By Sam E. Stone
The original recipients of the letter to the Hebrews were evidently Jewish Christians. Some of these believers were slacking in their service, even turning back to the Old Covenant under which they had been raised. This book was designed to show the superiority of the New Covenant, and to motivate faithfulness (Hebrews 10:19-25). Old Testament heroes are used as examples for the readers in Hebrews 11, often called the “faith chapter” of the Bible.
The other section of Scripture being considered today is Psalm 46. It appears to have been written soon after a dramatic victory given by the Lord to his people. Some Bible scholars suggest that it recalls the great deliverance that took place in the days of Hezekiah (701 BC) when Sennacherib’s forces suddenly abandoned their siege of Jerusalem (2 Kings 18-19).
Faith Pleases God
The previous chapter concludes with a quotation from the prophet Habakkuk: “My righteous one will live by faith” (10:38). Faith is the guiding life principle of God’s child. Faith is confidence in what we hope for. To have faith is like having a title deed to a home in Heaven. It provides assurance about what we do not see. We live as if we can see what will be ours. God’s promises are the basis for our hope.
The ancients—the followers of God in the past—are examples of this. In the verses that follow, the writer lists many of them to illustrate his point. They were not commended for their talents or abilities, but for obedient faith. They had little evidence available to them, compared to all that we have.
What you believe about creation is basic. Who created the world when there was nothing? Debates about creation are not new. People have always had to choose whether to place their faith in God or try to explain the universe in another way.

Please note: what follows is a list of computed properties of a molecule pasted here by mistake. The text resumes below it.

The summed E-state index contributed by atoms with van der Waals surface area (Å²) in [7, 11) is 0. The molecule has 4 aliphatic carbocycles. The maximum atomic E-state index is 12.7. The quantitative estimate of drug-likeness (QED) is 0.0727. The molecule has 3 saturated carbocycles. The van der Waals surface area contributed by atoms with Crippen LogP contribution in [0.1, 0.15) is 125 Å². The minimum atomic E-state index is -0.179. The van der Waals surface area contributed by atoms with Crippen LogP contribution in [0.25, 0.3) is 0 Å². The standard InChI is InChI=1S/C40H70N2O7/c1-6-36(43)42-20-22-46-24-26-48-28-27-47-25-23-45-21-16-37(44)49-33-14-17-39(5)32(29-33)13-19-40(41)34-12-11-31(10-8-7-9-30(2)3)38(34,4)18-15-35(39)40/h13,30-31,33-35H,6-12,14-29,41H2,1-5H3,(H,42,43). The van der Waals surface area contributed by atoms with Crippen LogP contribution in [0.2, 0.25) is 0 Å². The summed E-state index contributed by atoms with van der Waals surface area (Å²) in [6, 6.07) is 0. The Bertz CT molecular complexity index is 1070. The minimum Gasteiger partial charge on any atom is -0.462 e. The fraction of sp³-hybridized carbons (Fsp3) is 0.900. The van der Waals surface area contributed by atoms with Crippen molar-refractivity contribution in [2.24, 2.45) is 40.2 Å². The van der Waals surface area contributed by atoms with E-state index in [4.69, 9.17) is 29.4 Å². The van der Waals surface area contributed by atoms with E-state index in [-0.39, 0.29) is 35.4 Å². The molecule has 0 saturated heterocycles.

In verse 4 the writer begins listing well-known figures from Genesis to illustrate true faith. Cain and Abel were commanded to bring an offering to God. Abel’s was accepted; Cain’s was not (Genesis 4:3, 4). Some suggest that Cain sacrificed only as a formality without having his heart in it. It is also possible that he failed to follow God’s direction. Since “faith comes from hearing the message” (Romans 10:17), God must have commanded a certain type of sacrifice. Abel did what God had directed, and was honored for his faith. The fact is, he still speaks, even though he is dead. What we do and say lives on after we depart from this world.
The case of Enoch is also significant since he was taken from this life, and did not experience death. “Enoch walked faithfully with God” (Genesis 5:24). Scripture tells us, “Then he was no more, because God took him away.” Perhaps his translation to Heaven was similar to that of Elijah (2 Kings 2:10-12). It is his faith that was significant! Without faith it is impossible to please God. This principle is illustrated over and over in Hebrews 11. We must have absolute trust in God, believing everything he says.
Faith Recognizes God
The order of the words in the Hebrew emphasizes the word God. He and nothing else can be our refuge when we face calamities of every kind. H. C. Leupold explains, “He is first like a strong fortress into which a man may flee and be absolutely safe; he is at the same time an unfailing source of strength, enabling one to cope manfully with the dangers that assail him.”
Even though the earth is torn apart and the mountains fall into the sea, the child of God can be confident of the Father’s care. In contrast, there is a river whose streams make glad the city of God. The “water of life” is a common illustration in Scripture. Those of every nation can see what the Lord has done. The psalmist explains how one is to respond: “Be still, and know that I am God.”
When Luther faced opposition from the pope, it was this psalm to which he turned. On it he based his well-known hymn, “A Mighty Fortress Is Our God.” Lynn Gardner observed, “God’s presence gives us security and sustains us when encompassed with troubles. Our confidence is strengthened as we review what he has done through the centuries (Psalm 46:8). Accept his peace to rule in your heart.”
Sam E. Stone is the former editor of Christian Standard. He continues his writing and speaking ministry from his home in Cincinnati, Ohio.